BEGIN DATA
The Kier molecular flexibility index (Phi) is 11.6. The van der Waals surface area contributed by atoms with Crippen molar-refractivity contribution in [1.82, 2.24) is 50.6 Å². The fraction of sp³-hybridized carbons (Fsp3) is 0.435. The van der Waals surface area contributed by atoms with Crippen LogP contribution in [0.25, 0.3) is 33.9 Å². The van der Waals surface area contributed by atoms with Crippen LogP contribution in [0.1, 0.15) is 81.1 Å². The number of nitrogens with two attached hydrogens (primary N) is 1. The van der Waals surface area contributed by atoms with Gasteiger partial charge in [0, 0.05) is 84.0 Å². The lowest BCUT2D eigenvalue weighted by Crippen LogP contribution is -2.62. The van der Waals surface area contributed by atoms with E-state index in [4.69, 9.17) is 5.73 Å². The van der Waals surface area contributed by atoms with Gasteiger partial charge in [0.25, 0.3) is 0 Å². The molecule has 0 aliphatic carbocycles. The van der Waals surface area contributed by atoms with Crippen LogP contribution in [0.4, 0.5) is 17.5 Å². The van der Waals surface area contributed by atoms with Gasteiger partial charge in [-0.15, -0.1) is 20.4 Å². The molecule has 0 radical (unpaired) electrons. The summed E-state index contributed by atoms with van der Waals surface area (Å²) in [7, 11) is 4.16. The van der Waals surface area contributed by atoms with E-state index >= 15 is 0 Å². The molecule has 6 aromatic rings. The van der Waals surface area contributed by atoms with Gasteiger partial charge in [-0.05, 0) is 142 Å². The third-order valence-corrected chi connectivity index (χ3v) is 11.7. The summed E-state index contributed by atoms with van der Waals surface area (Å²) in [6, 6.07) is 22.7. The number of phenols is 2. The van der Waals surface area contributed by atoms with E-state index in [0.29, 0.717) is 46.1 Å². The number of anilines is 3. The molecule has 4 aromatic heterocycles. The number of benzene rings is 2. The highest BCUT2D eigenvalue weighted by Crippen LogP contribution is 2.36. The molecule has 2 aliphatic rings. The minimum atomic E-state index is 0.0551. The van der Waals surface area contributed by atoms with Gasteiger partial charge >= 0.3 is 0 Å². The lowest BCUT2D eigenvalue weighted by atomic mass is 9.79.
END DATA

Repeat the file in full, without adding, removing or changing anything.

The Kier molecular flexibility index (Phi) is 11.6. The van der Waals surface area contributed by atoms with Crippen molar-refractivity contribution in [1.82, 2.24) is 50.6 Å². The fraction of sp³-hybridized carbons (Fsp3) is 0.435. The van der Waals surface area contributed by atoms with Crippen LogP contribution in [0.25, 0.3) is 33.9 Å². The van der Waals surface area contributed by atoms with Crippen LogP contribution in [0.1, 0.15) is 81.1 Å². The number of nitrogens with two attached hydrogens (primary N) is 1. The van der Waals surface area contributed by atoms with Gasteiger partial charge in [0, 0.05) is 84.0 Å². The lowest BCUT2D eigenvalue weighted by Crippen LogP contribution is -2.62. The van der Waals surface area contributed by atoms with E-state index in [4.69, 9.17) is 5.73 Å². The van der Waals surface area contributed by atoms with Gasteiger partial charge in [0.25, 0.3) is 0 Å². The molecule has 0 aliphatic carbocycles. The van der Waals surface area contributed by atoms with Crippen LogP contribution in [0.4, 0.5) is 17.5 Å². The van der Waals surface area contributed by atoms with Gasteiger partial charge in [-0.15, -0.1) is 20.4 Å². The molecule has 0 radical (unpaired) electrons. The summed E-state index contributed by atoms with van der Waals surface area (Å²) in [7, 11) is 4.16. The van der Waals surface area contributed by atoms with E-state index >= 15 is 0 Å². The molecule has 6 aromatic rings. The van der Waals surface area contributed by atoms with Gasteiger partial charge in [-0.05, 0) is 142 Å². The third-order valence-corrected chi connectivity index (χ3v) is 11.7. The summed E-state index contributed by atoms with van der Waals surface area (Å²) in [6, 6.07) is 22.7. The number of phenols is 2. The van der Waals surface area contributed by atoms with E-state index in [0.29, 0.717) is 46.1 Å². The number of anilines is 3. The molecule has 4 aromatic heterocycles. The number of benzene rings is 2. The highest BCUT2D eigenvalue weighted by Crippen LogP contribution is 2.36. The molecule has 2 aliphatic rings. The minimum atomic E-state index is 0.0551. The van der Waals surface area contributed by atoms with Gasteiger partial charge >= 0.3 is 0 Å². The lowest BCUT2D eigenvalue weighted by atomic mass is 9.79.